Baltic State researchers take to the European stage.

Baltic State researchers take to the European stage.

Chemists across the Baltic States - Estonia, Lithuania, Latvia - are poised to embark on greater worldwide collaboration in light of recent accession to the EU and a rich scientific potential, says Baltic expat Victor Snieckus, professor of chemistry at Queen’s University, Kingston, Ontario.

’There are a lot of good chemists there,’ he says. ’The problem is simply that they’re way behind in terms of what they can do because of lack of equipment and lack of facilities.’

Snieckus - half Estonian, half Lithuanian - helped found an organisation designed to showcase Baltic research and foster interaction between Baltic and Western researchers. ’Getting together with my colleagues who are Latvians and Estonians and Lithuanians, that’s how it all started,’ he recalls. ’Just four chemists.’

The organisation - Balticum Organicum Syntheticum (BOS) - holds a biennial conference on organic synthesis to bring together Baltic and internationally renowned industrial and academic chemists. The last two meetings, with speakers including Nobel laureates Barry Sharpless and Ryoji Noyori, were held in the Lithuanian capital Vilneus. This year’s meeting (27 June-1 July) is in the Latvian capital Riga. Tentative plans are underway for a 2006 meeting in the Estonian capital, Tallinn.

’The aim of the conference is essentially to bring people from the West to that part of the world that has been closed down by communist occupation for 50 years and to make them familiar with the fact that actually those Baltic states are not Russians,’ urged Snieckus. ’They’re European in origin. Fully!’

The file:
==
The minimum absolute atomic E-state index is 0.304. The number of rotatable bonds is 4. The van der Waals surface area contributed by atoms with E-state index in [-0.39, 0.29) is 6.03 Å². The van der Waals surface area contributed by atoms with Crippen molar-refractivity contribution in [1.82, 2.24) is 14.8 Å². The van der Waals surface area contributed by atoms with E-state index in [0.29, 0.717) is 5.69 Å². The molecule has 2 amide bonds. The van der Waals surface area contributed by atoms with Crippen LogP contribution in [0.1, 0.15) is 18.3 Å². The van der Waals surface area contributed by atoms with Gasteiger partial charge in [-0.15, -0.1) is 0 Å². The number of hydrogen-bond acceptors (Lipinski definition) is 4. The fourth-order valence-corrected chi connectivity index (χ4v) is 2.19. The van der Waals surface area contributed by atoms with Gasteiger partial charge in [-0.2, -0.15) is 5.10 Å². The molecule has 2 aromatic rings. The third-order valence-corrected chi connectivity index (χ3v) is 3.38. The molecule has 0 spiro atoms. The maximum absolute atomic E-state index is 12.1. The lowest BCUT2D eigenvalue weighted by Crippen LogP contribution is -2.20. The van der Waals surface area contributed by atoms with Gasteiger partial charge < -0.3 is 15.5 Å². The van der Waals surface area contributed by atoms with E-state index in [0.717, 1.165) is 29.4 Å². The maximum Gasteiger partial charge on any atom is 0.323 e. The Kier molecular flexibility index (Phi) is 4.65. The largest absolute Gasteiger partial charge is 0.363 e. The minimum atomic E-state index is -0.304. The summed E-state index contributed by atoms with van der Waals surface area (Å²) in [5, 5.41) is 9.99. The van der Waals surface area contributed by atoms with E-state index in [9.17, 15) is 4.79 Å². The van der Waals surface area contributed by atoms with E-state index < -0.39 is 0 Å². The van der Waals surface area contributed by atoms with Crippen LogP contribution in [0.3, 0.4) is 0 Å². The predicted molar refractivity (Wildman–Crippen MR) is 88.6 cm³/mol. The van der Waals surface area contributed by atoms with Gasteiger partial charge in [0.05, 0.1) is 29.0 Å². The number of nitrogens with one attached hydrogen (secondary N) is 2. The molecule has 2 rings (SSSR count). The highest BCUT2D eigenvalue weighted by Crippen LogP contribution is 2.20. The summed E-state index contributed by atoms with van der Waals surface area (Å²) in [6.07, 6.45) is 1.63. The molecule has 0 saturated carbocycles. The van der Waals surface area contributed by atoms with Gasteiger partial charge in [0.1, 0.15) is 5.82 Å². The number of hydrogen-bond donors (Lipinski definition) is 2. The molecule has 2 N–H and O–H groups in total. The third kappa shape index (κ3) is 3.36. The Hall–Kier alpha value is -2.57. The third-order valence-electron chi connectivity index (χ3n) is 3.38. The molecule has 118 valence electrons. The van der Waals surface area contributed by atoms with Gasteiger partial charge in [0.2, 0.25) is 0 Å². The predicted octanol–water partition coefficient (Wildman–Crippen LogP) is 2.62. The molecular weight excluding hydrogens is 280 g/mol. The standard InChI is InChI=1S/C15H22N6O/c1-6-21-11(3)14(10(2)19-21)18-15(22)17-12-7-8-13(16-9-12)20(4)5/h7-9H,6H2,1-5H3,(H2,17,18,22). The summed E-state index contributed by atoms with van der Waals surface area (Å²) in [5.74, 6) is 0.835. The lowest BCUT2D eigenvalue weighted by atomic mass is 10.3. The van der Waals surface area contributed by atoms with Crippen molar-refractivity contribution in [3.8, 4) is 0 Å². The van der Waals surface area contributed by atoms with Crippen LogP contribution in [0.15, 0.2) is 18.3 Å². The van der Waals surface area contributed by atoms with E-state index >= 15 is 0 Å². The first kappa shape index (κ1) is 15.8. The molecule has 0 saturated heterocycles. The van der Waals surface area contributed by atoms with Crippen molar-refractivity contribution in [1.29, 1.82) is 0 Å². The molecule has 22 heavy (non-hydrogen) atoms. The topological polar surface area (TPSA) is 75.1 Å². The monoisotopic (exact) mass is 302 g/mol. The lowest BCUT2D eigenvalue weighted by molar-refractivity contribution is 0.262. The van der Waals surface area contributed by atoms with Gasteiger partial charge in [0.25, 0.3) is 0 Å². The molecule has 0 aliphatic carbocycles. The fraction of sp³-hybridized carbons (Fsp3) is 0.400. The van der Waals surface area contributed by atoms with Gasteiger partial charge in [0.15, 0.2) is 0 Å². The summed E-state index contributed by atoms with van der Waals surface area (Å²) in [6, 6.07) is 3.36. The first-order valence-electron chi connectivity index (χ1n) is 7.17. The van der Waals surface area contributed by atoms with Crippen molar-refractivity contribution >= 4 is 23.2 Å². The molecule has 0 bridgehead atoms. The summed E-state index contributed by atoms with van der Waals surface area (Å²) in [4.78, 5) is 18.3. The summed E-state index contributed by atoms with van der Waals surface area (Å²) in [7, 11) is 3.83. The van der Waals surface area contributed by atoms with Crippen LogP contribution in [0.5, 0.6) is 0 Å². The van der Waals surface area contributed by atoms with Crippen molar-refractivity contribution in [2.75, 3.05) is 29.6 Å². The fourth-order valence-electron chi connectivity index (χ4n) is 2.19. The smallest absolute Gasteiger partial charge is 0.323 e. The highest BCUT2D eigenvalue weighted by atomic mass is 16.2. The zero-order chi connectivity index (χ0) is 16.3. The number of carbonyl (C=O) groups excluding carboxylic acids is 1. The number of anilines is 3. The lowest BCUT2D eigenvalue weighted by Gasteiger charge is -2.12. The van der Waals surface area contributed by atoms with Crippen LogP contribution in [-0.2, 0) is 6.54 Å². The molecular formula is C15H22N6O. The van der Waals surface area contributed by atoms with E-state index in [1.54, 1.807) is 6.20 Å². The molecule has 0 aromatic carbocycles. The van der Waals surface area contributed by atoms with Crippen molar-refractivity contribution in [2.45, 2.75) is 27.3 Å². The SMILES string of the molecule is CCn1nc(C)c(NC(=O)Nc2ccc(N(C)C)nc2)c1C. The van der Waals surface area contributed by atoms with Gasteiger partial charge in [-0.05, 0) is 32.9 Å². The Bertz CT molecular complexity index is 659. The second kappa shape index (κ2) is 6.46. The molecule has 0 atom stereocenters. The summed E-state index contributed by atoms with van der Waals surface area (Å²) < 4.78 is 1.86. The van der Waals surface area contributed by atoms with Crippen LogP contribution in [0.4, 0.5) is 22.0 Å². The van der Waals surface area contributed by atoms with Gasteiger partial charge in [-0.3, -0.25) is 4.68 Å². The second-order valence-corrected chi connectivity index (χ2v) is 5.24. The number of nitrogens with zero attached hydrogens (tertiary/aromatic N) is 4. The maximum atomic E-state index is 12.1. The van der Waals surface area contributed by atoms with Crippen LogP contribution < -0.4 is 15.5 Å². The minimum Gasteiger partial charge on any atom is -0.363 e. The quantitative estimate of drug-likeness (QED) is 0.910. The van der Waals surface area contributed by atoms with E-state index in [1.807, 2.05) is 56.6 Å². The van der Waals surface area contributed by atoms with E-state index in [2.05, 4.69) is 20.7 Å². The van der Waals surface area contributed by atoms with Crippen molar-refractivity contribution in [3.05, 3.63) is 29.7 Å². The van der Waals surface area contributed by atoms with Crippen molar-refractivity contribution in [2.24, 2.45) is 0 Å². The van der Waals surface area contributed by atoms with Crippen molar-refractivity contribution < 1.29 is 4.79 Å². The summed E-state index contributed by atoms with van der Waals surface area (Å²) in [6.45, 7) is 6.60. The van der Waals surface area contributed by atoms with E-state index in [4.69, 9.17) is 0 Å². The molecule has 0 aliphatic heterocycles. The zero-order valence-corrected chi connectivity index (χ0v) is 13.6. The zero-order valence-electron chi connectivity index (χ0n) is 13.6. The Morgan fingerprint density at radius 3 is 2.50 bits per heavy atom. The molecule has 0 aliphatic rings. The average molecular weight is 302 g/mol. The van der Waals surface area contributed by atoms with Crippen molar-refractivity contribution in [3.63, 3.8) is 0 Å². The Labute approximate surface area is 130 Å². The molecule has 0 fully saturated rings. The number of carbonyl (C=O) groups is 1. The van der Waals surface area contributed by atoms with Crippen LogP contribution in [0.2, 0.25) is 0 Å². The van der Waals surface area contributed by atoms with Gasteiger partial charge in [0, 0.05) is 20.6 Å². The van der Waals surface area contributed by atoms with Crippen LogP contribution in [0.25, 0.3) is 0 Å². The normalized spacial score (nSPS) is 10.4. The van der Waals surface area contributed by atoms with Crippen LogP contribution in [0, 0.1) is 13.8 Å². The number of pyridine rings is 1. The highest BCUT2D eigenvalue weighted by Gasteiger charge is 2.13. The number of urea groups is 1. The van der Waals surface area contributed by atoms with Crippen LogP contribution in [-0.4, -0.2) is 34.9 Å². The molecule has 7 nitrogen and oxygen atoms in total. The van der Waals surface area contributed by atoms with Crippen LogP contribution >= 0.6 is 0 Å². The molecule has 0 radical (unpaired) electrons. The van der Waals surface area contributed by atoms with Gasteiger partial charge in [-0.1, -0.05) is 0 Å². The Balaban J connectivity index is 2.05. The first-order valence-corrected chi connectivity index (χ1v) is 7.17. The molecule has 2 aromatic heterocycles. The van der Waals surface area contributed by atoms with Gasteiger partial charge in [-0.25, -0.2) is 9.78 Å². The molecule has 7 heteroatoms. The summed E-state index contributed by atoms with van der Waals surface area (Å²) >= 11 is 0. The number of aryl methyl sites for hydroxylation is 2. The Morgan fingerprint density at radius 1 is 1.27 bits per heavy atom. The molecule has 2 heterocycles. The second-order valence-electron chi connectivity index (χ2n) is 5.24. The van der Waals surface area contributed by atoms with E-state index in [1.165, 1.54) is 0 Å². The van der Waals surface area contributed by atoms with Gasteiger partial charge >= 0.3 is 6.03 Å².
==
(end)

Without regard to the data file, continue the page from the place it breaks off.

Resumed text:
The organisation started rather ’gingerly’ he says, but such fears were misplaced and registrant numbers continue to rise. Funds raised through registration have already provided Lithuania with its first NMR spectrometer - which was no longer needed by a Western firm, so BOS paid to have it shipped over. This year’s meeting is expected to attract about 250 delegates, but Snieckus says more could harm his goal of a ’family feel’.

This year’s speaker list includes former ACS president Elsa Reichmanis of Bell Laboratories, Lucent Technologies, alongside a host of leading US and European researchers and their Baltic peers. Plenary speaker Steven Ley, who heads the department of organic chemistry at the University of Cambridge, UK, told Chemistry World that events like this, coupled with EU membership, will indeed boost future collaboration in the region.

Many researchers who left their Baltic roots for research careers in the West would love to return, but face significant obstacles. Snieckus fears that, now in his 60s, it’s too late to carve out a new career. Instead, he plans to launch an annual lecture trip. Olafs Daugulis, assistant professor of chemistry at the University of Houston, US, a much more recent arrival to the West who will also be speaking in Riga, sees greater barriers.

’I feel that the Latvian government has no interest at all in promoting science or education,’ said Daugulis, who gained his first degree at Riga Technical University in 1991 and perhaps hasn’t the warm patriotic glow of his elders. ’I don’t see an opportunity of going back to Latvia any time soon,’ he sighed.

Bea Perks